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How it began.

July 3, 2016




How it began: Carl R. Bonde, Jr.

Wednesday, 7:30 p.m., September 16, 1929, Kalispell, Montana.

The bathwater was almost warm this time.  Carl got a dog and a scooter yesterday for his sixth birthday.  And a wooden boat from Pete Paulson.  He laid down in the tub and swam the few inches from where he could push off with his feet on the drain end, to where his head touched on the round end.  He did this again and again, pretending to be swimming.  He couldn’t swim.

In another part of the house he could hear his mother’s agitated voice:  “Well, I’m going to have it annulled,” she shouted.  Well, she didn’t really shout or yell, but she was emphatic. Buddy didn’t know what the word “annulled” meant, but he knew it had to do with his oldest sister, Corinne.  His mom’s voice dropped and Buddy could make out no more.

Even though he had his birthday the day before and he felt entitled to a long bath, he heard the insistent knock on the door, heralding a sister.  It was Helen, two years younger than Corinne.  He thought about his dog.  His German shepherd puppy.  His warm, fat puppy, already named Prince.  His dog.  His father had also given him a leather collar, too large for the puppy.  Buddy could hear his puppy race about the house, down the hall that connected the bathroom with the parlor where his dad liked to sit and smoke his pipe, his cigarettes, his cigars.  Everyone in the house smoked except him and his mother.

Buddy wasn’t allowed to have more than two or three inches of water in his bath, nor to spend much time playing with his new wooden boat.  His was a Norwegian family and they considered baths a luxury. Just wasn’t decent to have a lot of bathwater. Especially not hot bathwater.

His new boat was solid wood, home made, about five inches long, three inches wide, painted yellow on the hull, green on the cabin.  It floated a bit crooked.  Probably too much weight up above.

The knocking continued, so Buddy got out of the tub, wrapped a towel, and unlatched the door.  His high school-age sister Helen barged in.

Buddy, modest about his nakedness, had stopped letting Helen powder his body, including his private parts, with lavender talc.  He put on his pajamas after Helen shut him out of the bathroom.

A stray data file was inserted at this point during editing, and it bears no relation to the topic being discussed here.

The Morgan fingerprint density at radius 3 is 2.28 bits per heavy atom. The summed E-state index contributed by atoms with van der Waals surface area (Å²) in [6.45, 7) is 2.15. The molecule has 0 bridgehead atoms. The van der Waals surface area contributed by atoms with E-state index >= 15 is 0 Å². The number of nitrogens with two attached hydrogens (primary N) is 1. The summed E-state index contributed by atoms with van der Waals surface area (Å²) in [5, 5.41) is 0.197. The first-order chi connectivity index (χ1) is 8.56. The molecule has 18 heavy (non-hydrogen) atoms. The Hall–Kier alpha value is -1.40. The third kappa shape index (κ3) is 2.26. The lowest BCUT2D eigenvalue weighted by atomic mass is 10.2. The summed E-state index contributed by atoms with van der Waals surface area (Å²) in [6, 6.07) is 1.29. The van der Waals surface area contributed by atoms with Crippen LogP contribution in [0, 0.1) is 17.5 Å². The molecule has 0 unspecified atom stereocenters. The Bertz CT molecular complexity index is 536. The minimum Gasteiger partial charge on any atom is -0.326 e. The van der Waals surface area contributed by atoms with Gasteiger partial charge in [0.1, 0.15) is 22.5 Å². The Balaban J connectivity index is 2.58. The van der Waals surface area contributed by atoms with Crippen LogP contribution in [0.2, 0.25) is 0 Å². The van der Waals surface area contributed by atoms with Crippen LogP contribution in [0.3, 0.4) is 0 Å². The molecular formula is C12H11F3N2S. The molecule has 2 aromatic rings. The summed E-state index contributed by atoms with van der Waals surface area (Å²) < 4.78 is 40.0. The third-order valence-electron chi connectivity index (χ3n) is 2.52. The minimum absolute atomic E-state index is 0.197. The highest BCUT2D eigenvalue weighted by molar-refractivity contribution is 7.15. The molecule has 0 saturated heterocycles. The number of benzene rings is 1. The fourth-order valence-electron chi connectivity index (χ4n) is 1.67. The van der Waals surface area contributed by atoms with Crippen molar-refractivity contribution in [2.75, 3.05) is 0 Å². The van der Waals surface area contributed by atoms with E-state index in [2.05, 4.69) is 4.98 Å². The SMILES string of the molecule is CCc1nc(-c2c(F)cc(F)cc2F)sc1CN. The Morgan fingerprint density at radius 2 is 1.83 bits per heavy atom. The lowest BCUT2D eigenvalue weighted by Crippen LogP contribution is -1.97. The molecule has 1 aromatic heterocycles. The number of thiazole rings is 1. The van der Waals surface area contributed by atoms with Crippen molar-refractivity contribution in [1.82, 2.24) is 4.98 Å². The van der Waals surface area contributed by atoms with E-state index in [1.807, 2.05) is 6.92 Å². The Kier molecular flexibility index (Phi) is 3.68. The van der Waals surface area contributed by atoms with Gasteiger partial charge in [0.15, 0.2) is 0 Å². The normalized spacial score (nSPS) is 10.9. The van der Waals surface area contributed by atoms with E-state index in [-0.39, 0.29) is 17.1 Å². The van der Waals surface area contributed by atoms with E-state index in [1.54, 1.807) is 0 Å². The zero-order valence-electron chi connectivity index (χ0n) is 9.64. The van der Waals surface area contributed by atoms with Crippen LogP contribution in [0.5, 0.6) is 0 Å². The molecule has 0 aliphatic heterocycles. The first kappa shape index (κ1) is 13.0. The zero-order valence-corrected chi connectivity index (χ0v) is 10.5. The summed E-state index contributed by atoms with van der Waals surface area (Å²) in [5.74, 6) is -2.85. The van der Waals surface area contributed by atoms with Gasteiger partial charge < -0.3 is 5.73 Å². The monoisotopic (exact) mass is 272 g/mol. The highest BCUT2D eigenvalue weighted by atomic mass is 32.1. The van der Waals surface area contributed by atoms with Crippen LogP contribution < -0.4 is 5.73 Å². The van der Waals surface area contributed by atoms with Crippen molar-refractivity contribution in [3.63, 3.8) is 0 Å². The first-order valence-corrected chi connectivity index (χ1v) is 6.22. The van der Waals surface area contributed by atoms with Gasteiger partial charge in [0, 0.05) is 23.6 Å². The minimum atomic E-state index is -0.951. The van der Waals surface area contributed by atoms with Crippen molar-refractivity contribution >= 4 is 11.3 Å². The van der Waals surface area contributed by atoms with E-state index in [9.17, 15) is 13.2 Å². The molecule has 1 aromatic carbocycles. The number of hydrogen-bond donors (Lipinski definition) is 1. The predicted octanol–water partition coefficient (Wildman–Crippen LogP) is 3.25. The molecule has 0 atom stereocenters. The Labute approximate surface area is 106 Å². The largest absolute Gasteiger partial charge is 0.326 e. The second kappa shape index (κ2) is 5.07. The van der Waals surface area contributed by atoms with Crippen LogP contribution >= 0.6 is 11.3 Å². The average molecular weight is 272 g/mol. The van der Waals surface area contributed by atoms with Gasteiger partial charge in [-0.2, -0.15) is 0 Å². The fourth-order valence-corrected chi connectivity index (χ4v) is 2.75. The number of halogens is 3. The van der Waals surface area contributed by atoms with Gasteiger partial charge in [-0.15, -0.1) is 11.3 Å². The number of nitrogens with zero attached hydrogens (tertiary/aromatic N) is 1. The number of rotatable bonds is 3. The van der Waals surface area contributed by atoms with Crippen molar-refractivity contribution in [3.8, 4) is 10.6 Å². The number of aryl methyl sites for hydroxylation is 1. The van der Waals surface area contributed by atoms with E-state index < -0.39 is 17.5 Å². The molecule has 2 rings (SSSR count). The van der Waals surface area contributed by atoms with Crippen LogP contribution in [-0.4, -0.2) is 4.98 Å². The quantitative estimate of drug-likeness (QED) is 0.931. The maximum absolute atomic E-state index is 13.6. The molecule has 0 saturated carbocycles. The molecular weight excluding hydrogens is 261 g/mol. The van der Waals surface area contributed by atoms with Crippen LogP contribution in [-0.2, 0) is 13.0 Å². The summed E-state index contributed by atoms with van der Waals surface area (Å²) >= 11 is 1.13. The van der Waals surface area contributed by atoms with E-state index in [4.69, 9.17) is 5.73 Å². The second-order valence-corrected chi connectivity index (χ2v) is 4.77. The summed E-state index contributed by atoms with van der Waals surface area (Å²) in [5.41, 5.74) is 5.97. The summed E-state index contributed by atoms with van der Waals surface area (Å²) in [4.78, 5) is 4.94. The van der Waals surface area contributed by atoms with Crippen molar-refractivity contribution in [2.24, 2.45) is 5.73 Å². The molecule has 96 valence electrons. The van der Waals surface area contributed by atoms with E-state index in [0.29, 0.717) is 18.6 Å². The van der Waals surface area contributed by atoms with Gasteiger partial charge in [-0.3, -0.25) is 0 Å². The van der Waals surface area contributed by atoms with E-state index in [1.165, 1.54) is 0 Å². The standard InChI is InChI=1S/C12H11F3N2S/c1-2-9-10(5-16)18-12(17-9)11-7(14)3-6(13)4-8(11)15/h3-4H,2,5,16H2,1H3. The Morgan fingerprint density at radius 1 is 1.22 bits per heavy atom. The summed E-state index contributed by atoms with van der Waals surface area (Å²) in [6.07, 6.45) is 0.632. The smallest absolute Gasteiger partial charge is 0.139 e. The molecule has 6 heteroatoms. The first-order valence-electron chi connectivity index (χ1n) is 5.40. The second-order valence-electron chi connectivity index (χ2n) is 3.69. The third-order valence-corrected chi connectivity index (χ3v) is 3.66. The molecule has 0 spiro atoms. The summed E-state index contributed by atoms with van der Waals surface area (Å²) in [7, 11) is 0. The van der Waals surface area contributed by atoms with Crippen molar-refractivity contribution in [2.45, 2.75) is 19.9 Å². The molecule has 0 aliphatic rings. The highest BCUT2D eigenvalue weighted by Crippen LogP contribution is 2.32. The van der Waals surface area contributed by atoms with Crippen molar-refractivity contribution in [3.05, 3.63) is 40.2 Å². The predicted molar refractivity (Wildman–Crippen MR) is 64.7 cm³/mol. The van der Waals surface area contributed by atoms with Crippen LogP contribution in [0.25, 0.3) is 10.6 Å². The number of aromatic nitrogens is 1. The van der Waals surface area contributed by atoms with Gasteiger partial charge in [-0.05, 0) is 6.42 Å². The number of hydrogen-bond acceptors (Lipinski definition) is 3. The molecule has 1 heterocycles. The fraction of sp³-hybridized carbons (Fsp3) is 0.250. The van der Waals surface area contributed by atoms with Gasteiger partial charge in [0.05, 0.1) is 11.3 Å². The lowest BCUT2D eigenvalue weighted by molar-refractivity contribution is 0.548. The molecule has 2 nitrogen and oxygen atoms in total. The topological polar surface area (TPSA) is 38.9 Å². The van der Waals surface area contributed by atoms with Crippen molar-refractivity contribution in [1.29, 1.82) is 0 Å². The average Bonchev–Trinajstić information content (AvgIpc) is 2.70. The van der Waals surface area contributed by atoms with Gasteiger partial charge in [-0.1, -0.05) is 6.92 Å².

Buddy crept barefoot up the hall so he could hear his parents.

“I think it’s a crime the way that man just took off with Corinne on that motorcycle,” his mother said. Corinne was at least five or six years younger than Gordon Smith, the man she eloped with.

“It would be a good idea for her to stay away from him,” his dad said mildly.

“If you ask me, he’s a — a little puke!” his mom said.  Buddy hadn’t heard his mother swear before.

“That’ll do, m’love. That’ll do.”  His father didn’t usually confront his mother in such a direct way.  He spoke in a soothing way, with a Norwegian accent.

His dad was seated in the overstuffed chair; his mother was pacing back and forth, clearly upset. She was wearing a house dress. Dad had dark wool suit pants and a white shirt with his loosened tie still around his neck.

Carl’s father sold groceries wholesale to stores. He restocked them using a notebook and wrote up the store’s orders in a flowing, ornate style of penmanship.  You see, in business college in North Dakota, he had studied penmanship from the master, himself:  Austin Palmer of the Palmer Method. 

Thus, Carl Bonde had secured his profession with his beautiful and legible grocery orders, written longhand in pencil, duplicated by means of a heavy purple carbon paper. Carl’s fluency in Norwegian helped.  Many of the grocers and other commercial people in Northwestern Montana were Norwegian immigrants or children of immigrants who spoke little or no English.

Even though they still lived in town, Prince still could roam freely.  He was protective of Buddy and trotted along most everywhere with the six-year old boy.

Buddy’s birthday was September 15, so he didn’t start first grade until he was seven. One day later and he’d have been a first grader.  This gave him a year to explore Kalispell with his dog and any kids who got up as early as he did.

Ashley creek rolled silently through the edge of town, changing to noisy rapids by the time it made a bend and flattened out until it reached the sawmill, out of bounds to the curious child.  The boundary was a practical one; it was just damned hard to get to the sawmill, so it was never a place Buddy routinely visited when he made the rounds with his dog.

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